Near the end of last year, I was doing a spiritual healing/meditation program online. I like yoga and eastern religions, so I thought it would help my chakras and make me more in tune with my spirit or whatnot. Maybe I was subconsciously trying to get help for my OCD. Reasons aside, the point is that I was doing a course where I had to practice meditating morning and night.
This was super difficult for me because my brain likes to go about 100 miles an hour, and I supposedly have scoliosis, so it was hard for me to comfortably sit in a meditation pose for a significant amount of time. I bring this all up, though, because of an experience I had while meditating. When my contamination OCD was in its early stages, the worries and obsessions were swirling around in my mind. During this particular meditation practice, I suddenly visualized those thoughts as demons.
Since that time, obsessive compulsive disorder has been personified for me as a demon. I’m not saying that if you have OCD you are being influenced by Satan. Don’t infer that. I’m just saying that the obsessions that lead to compulsions and anxiety can seem like separate entities from the other thoughts in your mind. They are intruders without good intentions who have invaded and want to take over your brain and emotions. In other words, they are sneaky little demons.
The artwork at the top of this post is by a wonderful artist named Caitlin Connolly, who so graciously allowed me to share with you some of her work. I love her imagery of these demons and the women fighting them. While we might not be using swords and hammers to take down our OCD thoughts, we do need to arm ourselves with the proper assistance, do our exposures, and attack the OCD—or else it will take up residence and put down roots. Literally, you have to weed these demons out of your mind. They like to creep back in, starting small and then looming larger and larger unless you pick up that figurative mallet and fight back.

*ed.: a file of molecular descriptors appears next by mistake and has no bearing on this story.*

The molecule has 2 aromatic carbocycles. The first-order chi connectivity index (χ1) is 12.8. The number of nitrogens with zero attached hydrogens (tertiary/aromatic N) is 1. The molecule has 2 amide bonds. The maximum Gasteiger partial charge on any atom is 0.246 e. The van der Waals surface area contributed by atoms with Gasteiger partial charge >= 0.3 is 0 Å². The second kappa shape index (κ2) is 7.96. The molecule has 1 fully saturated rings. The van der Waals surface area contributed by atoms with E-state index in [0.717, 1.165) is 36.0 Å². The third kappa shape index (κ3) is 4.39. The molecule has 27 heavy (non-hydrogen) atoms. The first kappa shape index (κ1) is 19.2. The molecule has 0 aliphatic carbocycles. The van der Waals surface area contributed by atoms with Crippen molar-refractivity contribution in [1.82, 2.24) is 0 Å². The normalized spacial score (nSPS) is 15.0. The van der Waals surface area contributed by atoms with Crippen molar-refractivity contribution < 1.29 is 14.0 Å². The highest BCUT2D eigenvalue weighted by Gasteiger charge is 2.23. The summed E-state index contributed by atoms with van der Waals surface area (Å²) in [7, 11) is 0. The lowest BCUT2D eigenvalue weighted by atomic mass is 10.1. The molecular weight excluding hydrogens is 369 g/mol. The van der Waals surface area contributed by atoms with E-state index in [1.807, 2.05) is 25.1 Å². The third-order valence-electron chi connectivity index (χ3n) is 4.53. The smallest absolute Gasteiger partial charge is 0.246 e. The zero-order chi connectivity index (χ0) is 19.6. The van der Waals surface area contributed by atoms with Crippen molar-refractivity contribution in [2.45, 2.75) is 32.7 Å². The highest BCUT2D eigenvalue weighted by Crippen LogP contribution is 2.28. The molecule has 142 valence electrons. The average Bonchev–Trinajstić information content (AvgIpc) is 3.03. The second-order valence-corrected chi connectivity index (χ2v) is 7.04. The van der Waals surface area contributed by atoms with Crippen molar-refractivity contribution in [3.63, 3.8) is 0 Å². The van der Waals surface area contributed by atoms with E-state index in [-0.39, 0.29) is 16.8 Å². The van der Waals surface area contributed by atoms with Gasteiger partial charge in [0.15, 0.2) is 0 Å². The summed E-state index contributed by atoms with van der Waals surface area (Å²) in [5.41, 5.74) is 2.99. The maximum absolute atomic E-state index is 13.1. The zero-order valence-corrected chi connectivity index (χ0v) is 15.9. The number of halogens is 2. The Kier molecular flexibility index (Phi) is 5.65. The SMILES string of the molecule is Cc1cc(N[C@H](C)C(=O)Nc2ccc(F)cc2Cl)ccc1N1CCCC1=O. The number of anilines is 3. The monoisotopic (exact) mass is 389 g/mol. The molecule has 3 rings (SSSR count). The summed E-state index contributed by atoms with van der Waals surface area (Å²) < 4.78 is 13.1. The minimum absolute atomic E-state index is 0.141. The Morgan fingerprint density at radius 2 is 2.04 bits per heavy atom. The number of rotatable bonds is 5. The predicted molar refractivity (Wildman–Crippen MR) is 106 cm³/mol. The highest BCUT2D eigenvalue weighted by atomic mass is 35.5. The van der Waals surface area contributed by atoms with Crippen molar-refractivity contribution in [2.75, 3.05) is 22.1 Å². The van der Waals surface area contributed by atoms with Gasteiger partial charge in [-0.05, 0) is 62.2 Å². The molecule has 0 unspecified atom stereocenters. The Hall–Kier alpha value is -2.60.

Also, just like the crowd of women in the picture, remember you are not alone. Don’t feel secluded in your struggle. OCD likes to make you feel like you are the only one dealing with these problems, like you are too weak to cast it out of your brain. Frankly, sometimes it really does feel like that. Even if you try to explain how you are thinking and feeling to someone else, often they look at you like you are crazy. You begin to feel like no one understands and appreciates what you go through every day. But the thing is, you are not alone. There are so many others who do appreciate and understand your struggle and are going through it too.
So, catch those OCD demons and wring their necks! It’s hard. Yes, I know. If only it was simply a physical struggle against a known, quantifiable entity! Wouldn’t that be easier in its own way? But don’t give up. That’s what the OCD wants.